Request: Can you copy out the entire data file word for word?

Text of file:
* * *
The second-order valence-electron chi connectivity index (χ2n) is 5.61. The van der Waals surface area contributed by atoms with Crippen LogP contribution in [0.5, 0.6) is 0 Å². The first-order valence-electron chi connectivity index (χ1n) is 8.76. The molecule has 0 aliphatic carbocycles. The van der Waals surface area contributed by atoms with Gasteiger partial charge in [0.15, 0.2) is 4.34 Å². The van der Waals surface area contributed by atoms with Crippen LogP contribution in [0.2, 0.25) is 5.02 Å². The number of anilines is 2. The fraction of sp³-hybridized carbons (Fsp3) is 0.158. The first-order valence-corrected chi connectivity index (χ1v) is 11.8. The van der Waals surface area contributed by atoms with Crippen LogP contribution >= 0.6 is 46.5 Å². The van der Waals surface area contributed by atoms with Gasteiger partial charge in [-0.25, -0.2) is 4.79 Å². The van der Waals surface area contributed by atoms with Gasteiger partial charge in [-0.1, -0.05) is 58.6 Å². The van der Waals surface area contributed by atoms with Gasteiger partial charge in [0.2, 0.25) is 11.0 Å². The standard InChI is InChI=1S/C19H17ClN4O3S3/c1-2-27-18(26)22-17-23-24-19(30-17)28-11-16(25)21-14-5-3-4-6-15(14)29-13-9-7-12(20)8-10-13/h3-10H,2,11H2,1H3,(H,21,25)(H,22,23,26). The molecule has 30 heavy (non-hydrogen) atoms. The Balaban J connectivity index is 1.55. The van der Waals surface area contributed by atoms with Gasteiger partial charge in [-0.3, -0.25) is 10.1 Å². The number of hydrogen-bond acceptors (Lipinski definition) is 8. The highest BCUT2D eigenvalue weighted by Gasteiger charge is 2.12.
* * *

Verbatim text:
The second-order valence-electron chi connectivity index (χ2n) is 5.61. The van der Waals surface area contributed by atoms with Crippen LogP contribution in [0.5, 0.6) is 0 Å². The first-order valence-electron chi connectivity index (χ1n) is 8.76. The molecule has 0 aliphatic carbocycles. The van der Waals surface area contributed by atoms with Gasteiger partial charge in [0.15, 0.2) is 4.34 Å². The van der Waals surface area contributed by atoms with Crippen LogP contribution in [0.2, 0.25) is 5.02 Å². The number of anilines is 2. The fraction of sp³-hybridized carbons (Fsp3) is 0.158. The first-order valence-corrected chi connectivity index (χ1v) is 11.8. The van der Waals surface area contributed by atoms with Crippen LogP contribution >= 0.6 is 46.5 Å². The van der Waals surface area contributed by atoms with Gasteiger partial charge in [-0.25, -0.2) is 4.79 Å². The van der Waals surface area contributed by atoms with Gasteiger partial charge in [-0.1, -0.05) is 58.6 Å². The van der Waals surface area contributed by atoms with Gasteiger partial charge in [0.2, 0.25) is 11.0 Å². The standard InChI is InChI=1S/C19H17ClN4O3S3/c1-2-27-18(26)22-17-23-24-19(30-17)28-11-16(25)21-14-5-3-4-6-15(14)29-13-9-7-12(20)8-10-13/h3-10H,2,11H2,1H3,(H,21,25)(H,22,23,26). The molecule has 30 heavy (non-hydrogen) atoms. The Balaban J connectivity index is 1.55. The van der Waals surface area contributed by atoms with Gasteiger partial charge in [-0.3, -0.25) is 10.1 Å². The number of hydrogen-bond acceptors (Lipinski definition) is 8. The highest BCUT2D eigenvalue weighted by Gasteiger charge is 2.12.